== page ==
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which lies the limitless and the incomprehensible, or rather the Unutterable. If our mortal language is inadequate to express what our spirit dimly foresees in the great “Beyondwhile on this earth — it must realize it at some point in the timeless Eternity.

Not so with Professor Huxley’s theory of the “Physical Basis of Life.” Regardless of the formidable majority of “nays” from his German brother-scientists, he creates a universal protoplasm and appoints its cells to become henceforth the sacred founts of the principle of all life. By making the latter identical in living man, “dead mutton,” a nettle-sting, and a lobster; by shutting in, in the molecular cell of the protoplasm, the life-principle, and by shutting out from it the divine influx which comes with subsequent evolution, he closes every door against any possible escape. Like an able tactician he converts his “laws and facts” into sentries whom he causes to mount guard over every issue. The standard under which he rallies them is inscribed with the word “necessity”; but hardly is it unfurled when he mocks the legend and calls it “an empty shadow of my own imagination.”

The fundamental doctrines of spiritualism, he says, “lie outside the limits of philosophical inquiry.” We will be bold enough to contradict this assertion, and say that they lie a great deal more within such inquiry than Mr. Huxley’s protoplasm. Insomuch that they present evident and palpable facts of theexistence of spirit, and the protoplasmic cells, once dead, present none whatever of being the originators or the bases of life, as this one of the few “foremost thinkers of the day” wants us to believe.

The ancient Kabalist rested upon no hypothesis till he could lay its basis upon the firm rock of recorded experiment.

But the too great dependence upon physical facts led to a growth of materialism and a decadence of spirituality and faith. At the time of Aristotle, this was the prevailing tendency of thought. And though the Delphic commandment was not as yet completely eliminated from Grecian thought; and some philosophers still held that “in order to know what man is, we ought to know what man was” — still materialism had already begun to gnaw at the root of faith. The Mysteries themselves had degenerated in a very great degree into mere priestly speculations and religious fraud. Few were the true adepts and initiates, the heirs and descendants of those who had been dispersed by the conquering swords of various invaders of Old Egypt.

The time predicted by the great Hermes in his dialogue with AEscu-

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lapius had indeed come; the time when impious foreigners would accuse Egypt of adoring monsters, and naught but the letters engraved in stone upon her monuments would survive — enigmas incredible to posterity. Their sacred scribes and hierophants were wanderers upon the face of the earth. Obliged from fear of a profanation of the sacred mysteries to seek refuge among the Hermetic fraternities — known later as the Essenes — their esoteric knowledge was buried deeper than ever. The triumphant brand of Aristotle’s pupil swept away from his path of conquest every vestige of a once pure religion, and Aristotle himself, the type and child of his epoch, though instructed in the secret science of the Egyptians, knew but little of this crowning result of millenniums of esoteric studies.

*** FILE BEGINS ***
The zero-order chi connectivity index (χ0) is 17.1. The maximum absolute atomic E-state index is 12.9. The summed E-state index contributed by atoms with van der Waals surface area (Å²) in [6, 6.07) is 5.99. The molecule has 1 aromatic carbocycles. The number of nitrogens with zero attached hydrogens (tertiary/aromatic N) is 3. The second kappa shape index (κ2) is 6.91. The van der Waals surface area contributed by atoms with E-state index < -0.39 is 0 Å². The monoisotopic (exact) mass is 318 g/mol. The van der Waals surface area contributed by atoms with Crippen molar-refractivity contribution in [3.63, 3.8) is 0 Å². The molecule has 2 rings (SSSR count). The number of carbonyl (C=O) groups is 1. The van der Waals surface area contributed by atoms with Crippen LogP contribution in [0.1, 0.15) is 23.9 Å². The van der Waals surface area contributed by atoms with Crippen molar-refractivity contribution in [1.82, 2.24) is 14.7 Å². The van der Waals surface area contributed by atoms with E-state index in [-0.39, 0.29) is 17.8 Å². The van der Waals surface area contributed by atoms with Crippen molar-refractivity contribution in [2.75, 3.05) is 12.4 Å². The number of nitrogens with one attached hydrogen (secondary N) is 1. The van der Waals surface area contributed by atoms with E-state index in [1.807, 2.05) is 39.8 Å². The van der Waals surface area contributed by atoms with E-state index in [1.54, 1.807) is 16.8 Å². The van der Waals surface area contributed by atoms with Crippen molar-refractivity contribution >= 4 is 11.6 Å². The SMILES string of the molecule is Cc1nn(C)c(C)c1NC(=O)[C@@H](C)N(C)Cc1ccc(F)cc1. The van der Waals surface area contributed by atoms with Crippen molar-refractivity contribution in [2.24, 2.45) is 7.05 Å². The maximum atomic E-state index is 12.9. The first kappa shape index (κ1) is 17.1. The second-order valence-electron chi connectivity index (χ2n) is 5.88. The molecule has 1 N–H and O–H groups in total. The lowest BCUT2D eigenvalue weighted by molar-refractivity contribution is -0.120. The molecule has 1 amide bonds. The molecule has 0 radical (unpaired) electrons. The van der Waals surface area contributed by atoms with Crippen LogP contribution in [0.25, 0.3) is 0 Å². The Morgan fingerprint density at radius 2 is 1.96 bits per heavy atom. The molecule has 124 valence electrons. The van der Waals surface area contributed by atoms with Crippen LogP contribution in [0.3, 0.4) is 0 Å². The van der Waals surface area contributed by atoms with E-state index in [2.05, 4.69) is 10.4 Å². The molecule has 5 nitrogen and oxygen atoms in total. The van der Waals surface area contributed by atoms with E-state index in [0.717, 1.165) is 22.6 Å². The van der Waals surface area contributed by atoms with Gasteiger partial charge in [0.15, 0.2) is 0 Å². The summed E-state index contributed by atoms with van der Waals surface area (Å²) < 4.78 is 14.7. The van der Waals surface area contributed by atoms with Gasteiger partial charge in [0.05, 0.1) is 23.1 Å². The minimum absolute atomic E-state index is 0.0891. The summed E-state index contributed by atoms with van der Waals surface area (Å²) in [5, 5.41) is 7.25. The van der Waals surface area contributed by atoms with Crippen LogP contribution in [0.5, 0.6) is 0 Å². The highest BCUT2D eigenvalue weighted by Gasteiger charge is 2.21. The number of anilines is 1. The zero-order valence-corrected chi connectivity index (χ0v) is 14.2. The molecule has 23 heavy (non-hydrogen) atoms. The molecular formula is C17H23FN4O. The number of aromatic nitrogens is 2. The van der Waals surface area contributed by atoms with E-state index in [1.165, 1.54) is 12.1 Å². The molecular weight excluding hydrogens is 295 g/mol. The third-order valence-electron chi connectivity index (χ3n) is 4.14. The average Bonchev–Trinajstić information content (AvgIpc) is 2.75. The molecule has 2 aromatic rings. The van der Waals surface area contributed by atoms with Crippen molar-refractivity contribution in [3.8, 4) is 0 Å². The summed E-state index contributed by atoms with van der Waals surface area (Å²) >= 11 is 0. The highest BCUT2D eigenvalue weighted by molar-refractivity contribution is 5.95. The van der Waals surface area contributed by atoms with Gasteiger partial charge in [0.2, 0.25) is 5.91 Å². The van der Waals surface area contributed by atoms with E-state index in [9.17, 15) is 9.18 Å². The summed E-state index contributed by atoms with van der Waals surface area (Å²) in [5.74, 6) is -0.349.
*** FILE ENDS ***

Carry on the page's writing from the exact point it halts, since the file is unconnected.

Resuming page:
As well as those who lived in the days of the Psammetics, our present-day philosophers “lift the Veil of Isis” — for Isis is but the symbol of nature. But, they see only her physical forms. The soul within escapes their view; and the Divine Mother has no answer for them. There are anatomists, who, uncovering to sight no indwelling spirit under the layers of muscles, the network of nerves, or the cineritious matter, which they lift with the point of the scalpel, assert that man has no soul. Such are as purblind in sophistry as the student, who, confining his research to the cold letter of the Kabala, dares say it has no vivifying spirit. To see the true man who once inhabited the subject which lies before him, on the dissecting table, the surgeon must use other eyes than those of his body. So, the glorious truth covered up in the hieratic writings of the ancient papyri can be revealed only to him who possesses the faculty of intuition — which, if we call reason the eye of the mind, may be defined as the eye of the soul.

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